(obsolete) To strengthen; refresh; support.
(obsolete) To execute; perform.
- At last, with creeping crooked pace forth came / An old, old man, with beard as white as snow, / That on a staffe his feeble steps did frame . ? Spenser.
(obsolete) To cause; to bring about; to produce.
- The silken tackle / Swell with the touches of those flower-soft hands / That yarely frame the office. ? Shakespeare.
(obsolete) To profit; avail.
(obsolete) To fit; accord.
- Fear frames disorder, and disorder wounds.
(obsolete) To succeed in doing or trying to do something; manage.
To fit, as for a specific end or purpose; make suitable or comfortable; adapt; adjust.
* John Lyly
- When thou hast turned them all ways, and done thy best to hew them and to make them frame , thou must be fain to cast them out. ? Tyndale.
- I will hereafter frame myself to be coy.
- frame my face to all occasions
* I. Taylor
- We may in some measure frame our minds for the reception of happiness.
To construct by fitting or uniting together various parts; fabricate by union of constituent parts.
To bring or put into form or order; adjust the parts or elements of; compose; contrive; plan; devise.
* Sir Philip Sidney
- The human mind is framed to be influenced.
* I. Watts
- He began to frame the loveliest countenance he could.
Of a constructed object such as a building, to put together the structural elements.
- How many excellent reasonings are framed in the mind of a man of wisdom and study in a length of years.
Of a picture such as a painting or photograph, to place inside a decorative border.
To position visually within a fixed boundary.
- Once we finish framing the house, we'll hang tin on the roof.
To construct in words so as to establish a context for understanding or interpretation.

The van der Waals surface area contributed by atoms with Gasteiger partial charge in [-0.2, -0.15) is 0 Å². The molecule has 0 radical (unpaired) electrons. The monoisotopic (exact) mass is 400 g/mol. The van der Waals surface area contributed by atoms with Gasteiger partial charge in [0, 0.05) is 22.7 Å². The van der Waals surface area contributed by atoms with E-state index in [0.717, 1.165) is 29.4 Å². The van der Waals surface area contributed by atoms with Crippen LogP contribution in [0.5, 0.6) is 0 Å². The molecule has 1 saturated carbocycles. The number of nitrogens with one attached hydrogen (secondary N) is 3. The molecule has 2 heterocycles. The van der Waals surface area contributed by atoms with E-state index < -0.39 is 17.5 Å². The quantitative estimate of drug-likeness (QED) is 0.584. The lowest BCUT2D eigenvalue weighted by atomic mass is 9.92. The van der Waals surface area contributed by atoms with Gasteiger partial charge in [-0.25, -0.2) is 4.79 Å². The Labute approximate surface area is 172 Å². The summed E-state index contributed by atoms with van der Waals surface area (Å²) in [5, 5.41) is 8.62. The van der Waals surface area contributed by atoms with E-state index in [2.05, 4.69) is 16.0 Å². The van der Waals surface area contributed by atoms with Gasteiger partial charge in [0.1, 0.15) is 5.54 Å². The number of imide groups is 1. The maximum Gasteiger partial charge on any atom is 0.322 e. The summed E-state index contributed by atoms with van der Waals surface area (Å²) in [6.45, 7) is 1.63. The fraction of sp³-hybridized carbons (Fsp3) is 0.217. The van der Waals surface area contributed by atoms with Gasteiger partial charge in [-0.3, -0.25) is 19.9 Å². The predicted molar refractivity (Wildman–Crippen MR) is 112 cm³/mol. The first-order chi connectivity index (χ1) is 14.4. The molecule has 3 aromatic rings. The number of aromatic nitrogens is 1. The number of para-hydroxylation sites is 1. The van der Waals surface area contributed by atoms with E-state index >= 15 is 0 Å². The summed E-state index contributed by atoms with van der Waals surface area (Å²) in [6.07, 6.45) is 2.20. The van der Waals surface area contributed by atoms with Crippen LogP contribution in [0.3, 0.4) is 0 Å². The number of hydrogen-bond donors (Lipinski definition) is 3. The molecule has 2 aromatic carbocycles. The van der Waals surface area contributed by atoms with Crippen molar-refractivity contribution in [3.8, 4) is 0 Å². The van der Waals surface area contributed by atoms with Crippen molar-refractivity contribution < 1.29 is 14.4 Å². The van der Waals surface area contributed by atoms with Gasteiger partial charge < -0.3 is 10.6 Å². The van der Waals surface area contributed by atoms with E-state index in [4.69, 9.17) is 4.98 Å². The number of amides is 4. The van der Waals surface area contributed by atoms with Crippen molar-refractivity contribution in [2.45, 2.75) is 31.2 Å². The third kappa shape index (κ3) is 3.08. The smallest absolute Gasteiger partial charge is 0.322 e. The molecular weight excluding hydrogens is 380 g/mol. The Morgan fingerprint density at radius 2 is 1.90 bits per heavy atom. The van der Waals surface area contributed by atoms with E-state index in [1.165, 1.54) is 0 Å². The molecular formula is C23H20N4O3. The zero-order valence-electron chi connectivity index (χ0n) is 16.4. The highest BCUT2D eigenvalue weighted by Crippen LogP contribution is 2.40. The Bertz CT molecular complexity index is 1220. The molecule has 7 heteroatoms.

- The director frames the fishing scene very well.
- How would you frame your accomplishments?
(criminology) Conspire to incriminate falsely a presumably innocent person.
- The way the opposition has framed the argument makes it hard for us to win.
(intransitive, dialectal, mining) To wash ore with the aid of a frame.
(dialectal) To move.
- The gun had obviously been placed in her car in an effort to frame her.
(obsolete) To proceed; to go.
- An oath, and a threat to set Throttler on me if I did not frame off, rewarded my perseverance. ? E. Brontë.
- The beauty of this sinful dame / Made many princes thither frame .
* (conspire to incriminate) fit up
* framable, frameable
The structural elements of a building or other constructed object.
Anything composed of parts fitted and united together; a fabric; a structure.
The structure of a person's body.
- These are thy glorious works, Parent of good, / Almighty! thine this universal frame .
A rigid, generally rectangular mounting for paper, canvas or other flexible material.
* , chapter=10
The Mirror and the Lamp
, passage=He looked round the poor room, at the distempered walls, and the bad engravings in meretricious frames
, the crinkly paper and wax flowers on the chiffonier; and he thought of a room like Father Bryan's, with panelling, with cut glass, with tulips in silver pots, such a room as he had hoped to have for his own.}}
A piece of photographic film containing an image.